How can I migrate my DynamoDB tables from one AWS account to another?
Last updated: 2021-03-24
I want to perform a cross-account Amazon DynamoDB table migration.
You can migrate your DynamoDB tables to a different AWS account by doing the following:
- Export the DynamoDB table data into an Amazon Simple Storage Service (Amazon S3) bucket in the other account.
- Use an AWS Glue job to import the data.
You can also use AWS Data Pipeline or Amazon EMR to move DynamoDB tables to another AWS account. Data Pipeline is the easiest method to move the tables, but provides fewer options for customization. Amazon EMR is a better choice for users with more technical expertise who want more control over the process.
Amazon S3 and AWS Glue
You can migrate your DynamoDB table to a different AWS account using an Amazon S3 bucket and an AWS Glue job.
- You can perform the initial migration of the DynamoDB table by exporting the tables to an Amazon S3 bucket in the other account. For more information, see Exporting DynamoDB table data to Amazon S3.
When you export your tables from Account A to an S3 bucket in Account B, the objects are still owned by Account A. The AWS Identify Access Management (IAM) users in Account B can't access the objects by default. The export function doesn't write data with the access control list (ACL) bucket-owner-full-control. As a workaround to this object ownership issue, include the PutObjectAcl permission on all exported objects after the export is complete. This workaround grants access to all exported objects for the bucket owners in Account B. For more information, see Why can't I access an object that was uploaded to my Amazon S3 bucket by another AWS account?
- Use a Glue job to read the files from the S3 bucket and write them to the target DynamoDB table. For more information, see Connection types and options for ETL in AWS Glue.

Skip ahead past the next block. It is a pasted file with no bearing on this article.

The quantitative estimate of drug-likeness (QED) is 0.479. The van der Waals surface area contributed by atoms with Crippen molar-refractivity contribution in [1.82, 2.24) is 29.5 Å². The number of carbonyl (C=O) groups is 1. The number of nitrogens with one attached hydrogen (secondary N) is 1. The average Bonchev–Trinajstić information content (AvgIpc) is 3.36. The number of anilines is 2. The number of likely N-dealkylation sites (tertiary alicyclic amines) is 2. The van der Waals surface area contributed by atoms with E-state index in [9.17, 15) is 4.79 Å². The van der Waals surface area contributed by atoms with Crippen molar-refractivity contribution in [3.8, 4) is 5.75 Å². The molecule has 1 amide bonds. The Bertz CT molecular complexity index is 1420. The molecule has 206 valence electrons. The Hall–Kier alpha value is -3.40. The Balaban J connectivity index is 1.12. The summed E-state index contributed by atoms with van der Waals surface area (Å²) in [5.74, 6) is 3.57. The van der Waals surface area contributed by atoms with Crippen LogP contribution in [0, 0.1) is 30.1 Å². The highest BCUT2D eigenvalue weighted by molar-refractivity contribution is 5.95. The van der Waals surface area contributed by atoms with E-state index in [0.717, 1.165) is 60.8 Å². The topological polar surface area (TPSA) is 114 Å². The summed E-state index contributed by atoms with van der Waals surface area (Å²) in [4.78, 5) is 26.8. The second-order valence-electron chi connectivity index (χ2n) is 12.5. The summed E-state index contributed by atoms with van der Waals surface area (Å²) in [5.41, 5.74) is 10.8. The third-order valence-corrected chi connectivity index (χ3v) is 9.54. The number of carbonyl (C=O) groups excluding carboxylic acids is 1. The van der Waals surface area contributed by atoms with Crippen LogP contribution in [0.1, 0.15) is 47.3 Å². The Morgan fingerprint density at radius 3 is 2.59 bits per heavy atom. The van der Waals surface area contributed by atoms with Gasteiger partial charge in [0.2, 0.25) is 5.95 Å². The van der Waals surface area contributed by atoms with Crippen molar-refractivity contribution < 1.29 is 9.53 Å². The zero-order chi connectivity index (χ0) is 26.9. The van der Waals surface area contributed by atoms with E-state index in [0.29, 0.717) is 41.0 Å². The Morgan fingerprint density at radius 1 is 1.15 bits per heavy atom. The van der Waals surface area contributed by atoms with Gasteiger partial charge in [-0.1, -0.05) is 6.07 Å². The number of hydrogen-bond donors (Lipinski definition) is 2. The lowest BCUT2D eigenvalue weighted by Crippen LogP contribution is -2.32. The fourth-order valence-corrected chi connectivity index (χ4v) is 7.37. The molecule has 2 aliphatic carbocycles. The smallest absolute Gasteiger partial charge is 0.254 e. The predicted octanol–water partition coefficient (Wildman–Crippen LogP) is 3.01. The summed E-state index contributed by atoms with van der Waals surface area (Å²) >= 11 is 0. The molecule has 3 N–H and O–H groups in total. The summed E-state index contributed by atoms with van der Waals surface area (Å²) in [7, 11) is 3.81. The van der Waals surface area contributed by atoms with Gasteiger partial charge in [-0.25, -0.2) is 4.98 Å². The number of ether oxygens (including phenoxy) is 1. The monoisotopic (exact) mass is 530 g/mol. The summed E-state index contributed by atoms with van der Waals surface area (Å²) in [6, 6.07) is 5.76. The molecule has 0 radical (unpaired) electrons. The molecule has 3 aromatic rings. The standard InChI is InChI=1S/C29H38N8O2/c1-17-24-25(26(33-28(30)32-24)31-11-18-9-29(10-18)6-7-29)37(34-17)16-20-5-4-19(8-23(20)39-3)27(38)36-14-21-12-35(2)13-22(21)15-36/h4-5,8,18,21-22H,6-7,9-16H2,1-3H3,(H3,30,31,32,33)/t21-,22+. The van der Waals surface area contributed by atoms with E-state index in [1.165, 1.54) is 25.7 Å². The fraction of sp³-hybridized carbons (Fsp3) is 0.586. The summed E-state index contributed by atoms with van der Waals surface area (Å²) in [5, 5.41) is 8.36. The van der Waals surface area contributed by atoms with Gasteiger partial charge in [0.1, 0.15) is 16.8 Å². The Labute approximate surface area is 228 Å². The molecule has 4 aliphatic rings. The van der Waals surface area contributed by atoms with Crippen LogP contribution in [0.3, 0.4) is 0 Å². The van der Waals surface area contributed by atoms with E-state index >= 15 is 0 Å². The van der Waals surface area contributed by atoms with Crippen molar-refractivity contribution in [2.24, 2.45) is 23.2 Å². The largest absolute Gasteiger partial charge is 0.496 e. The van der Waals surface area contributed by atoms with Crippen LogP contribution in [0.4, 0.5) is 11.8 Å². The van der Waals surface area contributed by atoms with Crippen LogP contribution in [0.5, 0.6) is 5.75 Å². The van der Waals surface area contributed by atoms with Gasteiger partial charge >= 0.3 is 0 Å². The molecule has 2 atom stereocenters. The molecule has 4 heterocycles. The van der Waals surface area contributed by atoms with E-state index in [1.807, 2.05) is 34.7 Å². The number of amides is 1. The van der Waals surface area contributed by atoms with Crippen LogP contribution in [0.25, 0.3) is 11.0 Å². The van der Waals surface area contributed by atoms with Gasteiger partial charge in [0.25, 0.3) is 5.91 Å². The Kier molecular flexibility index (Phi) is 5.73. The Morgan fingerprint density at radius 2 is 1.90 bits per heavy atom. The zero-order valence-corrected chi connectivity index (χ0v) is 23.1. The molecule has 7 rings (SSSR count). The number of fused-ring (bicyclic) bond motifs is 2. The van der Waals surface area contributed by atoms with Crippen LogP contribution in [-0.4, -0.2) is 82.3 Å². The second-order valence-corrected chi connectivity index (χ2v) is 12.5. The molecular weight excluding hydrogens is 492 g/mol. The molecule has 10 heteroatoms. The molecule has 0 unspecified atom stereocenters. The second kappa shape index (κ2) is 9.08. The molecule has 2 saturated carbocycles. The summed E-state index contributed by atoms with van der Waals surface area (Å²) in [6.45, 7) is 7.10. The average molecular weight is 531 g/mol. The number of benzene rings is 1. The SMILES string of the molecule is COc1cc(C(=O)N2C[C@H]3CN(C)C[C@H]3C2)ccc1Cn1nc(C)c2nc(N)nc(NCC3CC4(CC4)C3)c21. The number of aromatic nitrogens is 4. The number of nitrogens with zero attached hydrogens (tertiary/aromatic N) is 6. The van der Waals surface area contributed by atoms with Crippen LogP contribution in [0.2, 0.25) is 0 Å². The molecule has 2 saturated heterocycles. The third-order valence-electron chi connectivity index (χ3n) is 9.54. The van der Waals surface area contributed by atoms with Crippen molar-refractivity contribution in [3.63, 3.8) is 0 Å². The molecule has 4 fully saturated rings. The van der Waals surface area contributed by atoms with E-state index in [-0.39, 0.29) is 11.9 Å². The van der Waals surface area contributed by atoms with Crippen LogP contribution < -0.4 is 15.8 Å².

- After exporting the tables to the Amazon S3 bucket, use DynamoDB streams and AWS Lambda to migrate the data insertions and updates in the source table to the destination table in another account. For more information, see Cross-account replication with Amazon DynamoDB.
To move a DynamoDB table to a different account using Data Pipeline, see How can I use Data Pipeline to back up a DynamoDB table to an S3 bucket that is in a different account?
Note: The destination account can't access the DynamoDB data in the Amazon Simple Storage Service (Amazon S3) bucket. To work with the data, restore it to a DynamoDB table.
When you use Amazon EMR to migrate DynamoDB tables, you have two options, depending on your use case:
- If you can afford downtime during the migration, then stop write operations to the source table to assure that the target table is in sync with the source table.
- If you can't afford downtime, then you must store all transactions that happen during the migration in a staging table. After the original table is migrated to the other AWS account, push the new transactions from the staging table to the target table.
Note: The time required to migrate tables with Amazon EMR can vary significantly depending on network performance, the DynamoDB table's provisioned throughput, the amount of data stored in the table, and so on.
To migrate a DynamoDB table using Amazon EMR:
- Launch EMR clusters in both the source and destination accounts. In the Software configuration section, be sure that you choose an option that includes Apache Hive.
Note: It's a security best practice to launch Amazon EMR clusters into private subnets. The private subnets must have an Amazon S3 VPC endpoint and a route to DynamoDB. For more information, see Private subnets. If the clusters need to access the internet, use a NAT gateway that resides in a public subnet. For more information, see VPC with public and private subnets (NAT).
- Be sure that the EMR_EC2_DefaultRole IAM roles in both accounts have permission to write to the S3 bucket in the destination account. For more information, see Configure IAM service roles for Amazon EMR permissions to AWS services and resources.
- In the source account, connect to the master node using SSH.
- In the source account, use Hive commands to export the DynamoDB table data to the S3 bucket in the destination account.
- In the destination account, import the Amazon S3 data to the new DynamoDB table.
- If you're using a staging table to capture writes that happened during the migration, repeat steps 4 and 5 on the staging table.